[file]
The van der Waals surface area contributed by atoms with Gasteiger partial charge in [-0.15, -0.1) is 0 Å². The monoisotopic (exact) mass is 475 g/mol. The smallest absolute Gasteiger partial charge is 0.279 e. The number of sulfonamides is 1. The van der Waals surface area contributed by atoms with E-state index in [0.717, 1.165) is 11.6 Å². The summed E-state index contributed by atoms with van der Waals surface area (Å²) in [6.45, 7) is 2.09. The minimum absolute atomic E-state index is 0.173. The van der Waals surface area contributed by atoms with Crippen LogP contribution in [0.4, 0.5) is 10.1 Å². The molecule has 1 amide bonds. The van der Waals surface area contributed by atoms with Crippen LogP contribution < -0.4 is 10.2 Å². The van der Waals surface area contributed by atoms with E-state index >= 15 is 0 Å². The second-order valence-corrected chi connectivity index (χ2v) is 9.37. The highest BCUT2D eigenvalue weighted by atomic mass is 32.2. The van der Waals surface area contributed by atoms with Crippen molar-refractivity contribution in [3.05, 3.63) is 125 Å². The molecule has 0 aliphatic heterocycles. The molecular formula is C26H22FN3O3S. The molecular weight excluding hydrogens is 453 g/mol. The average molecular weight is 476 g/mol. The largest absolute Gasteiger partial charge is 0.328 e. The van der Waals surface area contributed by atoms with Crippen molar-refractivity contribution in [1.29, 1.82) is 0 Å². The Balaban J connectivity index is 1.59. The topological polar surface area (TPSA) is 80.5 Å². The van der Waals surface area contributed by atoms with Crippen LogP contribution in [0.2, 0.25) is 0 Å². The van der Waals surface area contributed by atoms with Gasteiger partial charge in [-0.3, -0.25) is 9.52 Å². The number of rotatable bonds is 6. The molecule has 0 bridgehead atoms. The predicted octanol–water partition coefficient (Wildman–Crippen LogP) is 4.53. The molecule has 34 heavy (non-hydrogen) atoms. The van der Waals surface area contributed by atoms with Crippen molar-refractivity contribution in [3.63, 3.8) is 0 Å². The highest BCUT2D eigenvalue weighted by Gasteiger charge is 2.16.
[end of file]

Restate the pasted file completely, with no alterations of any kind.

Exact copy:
The van der Waals surface area contributed by atoms with Gasteiger partial charge in [-0.15, -0.1) is 0 Å². The monoisotopic (exact) mass is 475 g/mol. The smallest absolute Gasteiger partial charge is 0.279 e. The number of sulfonamides is 1. The van der Waals surface area contributed by atoms with E-state index in [0.717, 1.165) is 11.6 Å². The summed E-state index contributed by atoms with van der Waals surface area (Å²) in [6.45, 7) is 2.09. The minimum absolute atomic E-state index is 0.173. The van der Waals surface area contributed by atoms with Crippen LogP contribution in [0.4, 0.5) is 10.1 Å². The molecule has 1 amide bonds. The van der Waals surface area contributed by atoms with Crippen LogP contribution < -0.4 is 10.2 Å². The van der Waals surface area contributed by atoms with E-state index >= 15 is 0 Å². The second-order valence-corrected chi connectivity index (χ2v) is 9.37. The highest BCUT2D eigenvalue weighted by atomic mass is 32.2. The van der Waals surface area contributed by atoms with Crippen molar-refractivity contribution in [3.05, 3.63) is 125 Å². The molecule has 0 aliphatic heterocycles. The molecular formula is C26H22FN3O3S. The molecular weight excluding hydrogens is 453 g/mol. The average molecular weight is 476 g/mol. The largest absolute Gasteiger partial charge is 0.328 e. The van der Waals surface area contributed by atoms with Crippen molar-refractivity contribution in [1.29, 1.82) is 0 Å². The Balaban J connectivity index is 1.59. The topological polar surface area (TPSA) is 80.5 Å². The van der Waals surface area contributed by atoms with Crippen LogP contribution in [0.2, 0.25) is 0 Å². The van der Waals surface area contributed by atoms with Gasteiger partial charge in [-0.3, -0.25) is 9.52 Å². The number of rotatable bonds is 6. The molecule has 0 bridgehead atoms. The predicted octanol–water partition coefficient (Wildman–Crippen LogP) is 4.53. The molecule has 34 heavy (non-hydrogen) atoms. The van der Waals surface area contributed by atoms with Crippen molar-refractivity contribution in [3.63, 3.8) is 0 Å². The highest BCUT2D eigenvalue weighted by Gasteiger charge is 2.16.